Home Samurai culture ‘Only in Japan’ can you cut the tables with your mobile phone? Singaporeans disagree, Lifestyle News

‘Only in Japan’ can you cut the tables with your mobile phone? Singaporeans disagree, Lifestyle News


“Let me show you something amazing in Japan,” a man with a British accent says in a video.

If you’re expecting an incredulous, jaw-dropping act, well, prepare to be disappointed.

Because what’s “incredible,” according to TikTok user Matcha_samurai, is how customers at a food court in Japan leave their belongings at the table while they go get their food.

“You can just leave your stuff to reserve a spot for yourself,” Matcha_samurai wrote in the clip, which has been viewed nearly 300,000 times since it was posted on Monday, August 22.

@matcha_samurai I wish I could do this anywhere in the world 😂 #matchasamurai #didyoubowtho #fyp ♬ original sound – Matcha Samurai

You say reserve, we say ‘mug’.

The 24-year-old Japanese content creator shows empty tables in a food court, littered with personal items, from hand towels to bags and even cellphones.

“Look! You just leave your phone on a table, and no one is going to take it,” he exclaims in amazement, adding in the caption to the video, “I wish I could do this anywhere in the world. the world”.

“Only in Japan, only in Japan.”

But is it so?

Netizens believed to be Singaporeans were too quick to step in and point out the erroneousness of his sighting.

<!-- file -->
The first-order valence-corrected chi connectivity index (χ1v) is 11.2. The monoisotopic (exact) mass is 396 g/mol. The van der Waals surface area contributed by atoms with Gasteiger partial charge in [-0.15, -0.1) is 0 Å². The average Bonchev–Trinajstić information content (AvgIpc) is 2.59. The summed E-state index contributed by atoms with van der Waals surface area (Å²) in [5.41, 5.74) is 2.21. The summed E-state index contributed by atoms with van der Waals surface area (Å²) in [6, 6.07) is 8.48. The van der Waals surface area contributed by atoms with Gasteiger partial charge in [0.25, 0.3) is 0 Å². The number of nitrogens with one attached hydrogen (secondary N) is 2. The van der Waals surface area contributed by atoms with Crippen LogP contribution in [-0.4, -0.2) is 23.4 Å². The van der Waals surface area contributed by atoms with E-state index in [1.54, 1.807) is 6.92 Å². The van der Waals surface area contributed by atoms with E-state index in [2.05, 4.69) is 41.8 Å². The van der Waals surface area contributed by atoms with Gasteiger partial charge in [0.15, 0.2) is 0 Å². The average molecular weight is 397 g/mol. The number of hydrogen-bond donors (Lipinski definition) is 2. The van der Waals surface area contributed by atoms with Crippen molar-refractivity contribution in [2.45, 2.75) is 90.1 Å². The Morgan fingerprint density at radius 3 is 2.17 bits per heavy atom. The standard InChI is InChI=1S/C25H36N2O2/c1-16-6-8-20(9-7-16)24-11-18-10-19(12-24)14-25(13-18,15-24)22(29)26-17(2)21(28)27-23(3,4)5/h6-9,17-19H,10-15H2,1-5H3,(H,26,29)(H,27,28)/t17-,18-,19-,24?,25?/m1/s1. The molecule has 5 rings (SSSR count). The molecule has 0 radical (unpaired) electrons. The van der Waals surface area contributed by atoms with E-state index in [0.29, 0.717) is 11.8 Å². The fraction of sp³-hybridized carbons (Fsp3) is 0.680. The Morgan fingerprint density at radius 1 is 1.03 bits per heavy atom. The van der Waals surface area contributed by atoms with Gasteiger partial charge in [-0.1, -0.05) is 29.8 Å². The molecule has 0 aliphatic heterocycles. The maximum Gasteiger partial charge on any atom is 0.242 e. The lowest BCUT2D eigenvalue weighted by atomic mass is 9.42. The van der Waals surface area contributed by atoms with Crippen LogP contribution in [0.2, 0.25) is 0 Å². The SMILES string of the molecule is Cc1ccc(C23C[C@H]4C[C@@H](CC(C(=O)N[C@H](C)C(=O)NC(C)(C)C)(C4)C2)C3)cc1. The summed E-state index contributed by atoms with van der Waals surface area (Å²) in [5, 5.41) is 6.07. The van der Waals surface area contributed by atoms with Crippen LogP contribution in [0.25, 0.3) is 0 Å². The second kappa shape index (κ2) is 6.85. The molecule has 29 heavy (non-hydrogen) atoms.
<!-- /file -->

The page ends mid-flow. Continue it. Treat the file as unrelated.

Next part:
“In Singapore we use tissue packs/keys/cellphones,” one user wrote, to which Matcha_samurai replied, “Damn [sic] I should move to Singapore.”


And not just using things like tissues or cell phones, but “even laptops,” another said.


You could add that it’s basically anything, really, and that includes business cards, employee passes, and umbrellas.

Others first claimed the origins of “mug-ing”, with a user training the content creator and other commentators on the history of Singapore’s “mug” culture, saying it started in the 80s, and “we leave bags, tissues and even telephones on the tables”.



But it’s not just in Singapore. From the feedback, we learned that using one’s valuables to claim a seat is also prevalent in Korea as well as the Gulf countries.

Netizens of other nationalities have also started to comment on the preferred method of “cutting” seats and tables in their home country.

And that includes the use of grandmothers and children.


But then, there are places where such actions would be inadvisable.


We think, however, that it might be safer to err on the side of caution and keep your valuables hidden away. After all, as they say in Singapore, low crime does not mean there is no crime.

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